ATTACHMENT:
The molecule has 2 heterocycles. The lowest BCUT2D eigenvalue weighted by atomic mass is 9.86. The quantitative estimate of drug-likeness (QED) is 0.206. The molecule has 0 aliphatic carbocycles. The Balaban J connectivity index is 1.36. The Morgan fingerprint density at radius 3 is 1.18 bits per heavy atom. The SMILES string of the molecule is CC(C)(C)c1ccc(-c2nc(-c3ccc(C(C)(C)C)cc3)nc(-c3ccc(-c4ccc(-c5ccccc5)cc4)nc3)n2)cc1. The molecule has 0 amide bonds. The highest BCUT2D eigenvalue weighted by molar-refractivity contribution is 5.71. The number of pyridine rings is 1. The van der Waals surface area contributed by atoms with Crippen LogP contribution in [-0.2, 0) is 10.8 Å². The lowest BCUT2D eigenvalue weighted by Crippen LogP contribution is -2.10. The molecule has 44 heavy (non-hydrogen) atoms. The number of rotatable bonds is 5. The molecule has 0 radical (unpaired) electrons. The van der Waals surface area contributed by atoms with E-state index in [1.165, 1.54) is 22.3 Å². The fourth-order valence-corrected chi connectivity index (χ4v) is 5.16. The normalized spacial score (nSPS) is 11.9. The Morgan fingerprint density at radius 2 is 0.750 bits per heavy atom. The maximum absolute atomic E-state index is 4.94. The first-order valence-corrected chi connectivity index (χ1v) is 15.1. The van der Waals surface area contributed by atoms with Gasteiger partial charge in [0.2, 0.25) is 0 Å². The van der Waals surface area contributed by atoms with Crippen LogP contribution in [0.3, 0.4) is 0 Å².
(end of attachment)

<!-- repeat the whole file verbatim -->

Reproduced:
The molecule has 2 heterocycles. The lowest BCUT2D eigenvalue weighted by atomic mass is 9.86. The quantitative estimate of drug-likeness (QED) is 0.206. The molecule has 0 aliphatic carbocycles. The Balaban J connectivity index is 1.36. The Morgan fingerprint density at radius 3 is 1.18 bits per heavy atom. The SMILES string of the molecule is CC(C)(C)c1ccc(-c2nc(-c3ccc(C(C)(C)C)cc3)nc(-c3ccc(-c4ccc(-c5ccccc5)cc4)nc3)n2)cc1. The molecule has 0 amide bonds. The highest BCUT2D eigenvalue weighted by molar-refractivity contribution is 5.71. The number of pyridine rings is 1. The van der Waals surface area contributed by atoms with Crippen LogP contribution in [-0.2, 0) is 10.8 Å². The lowest BCUT2D eigenvalue weighted by Crippen LogP contribution is -2.10. The molecule has 44 heavy (non-hydrogen) atoms. The number of rotatable bonds is 5. The molecule has 0 radical (unpaired) electrons. The van der Waals surface area contributed by atoms with E-state index in [1.165, 1.54) is 22.3 Å². The fourth-order valence-corrected chi connectivity index (χ4v) is 5.16. The normalized spacial score (nSPS) is 11.9. The Morgan fingerprint density at radius 2 is 0.750 bits per heavy atom. The maximum absolute atomic E-state index is 4.94. The first-order valence-corrected chi connectivity index (χ1v) is 15.1. The van der Waals surface area contributed by atoms with Gasteiger partial charge in [0.2, 0.25) is 0 Å². The van der Waals surface area contributed by atoms with Crippen LogP contribution in [0.3, 0.4) is 0 Å².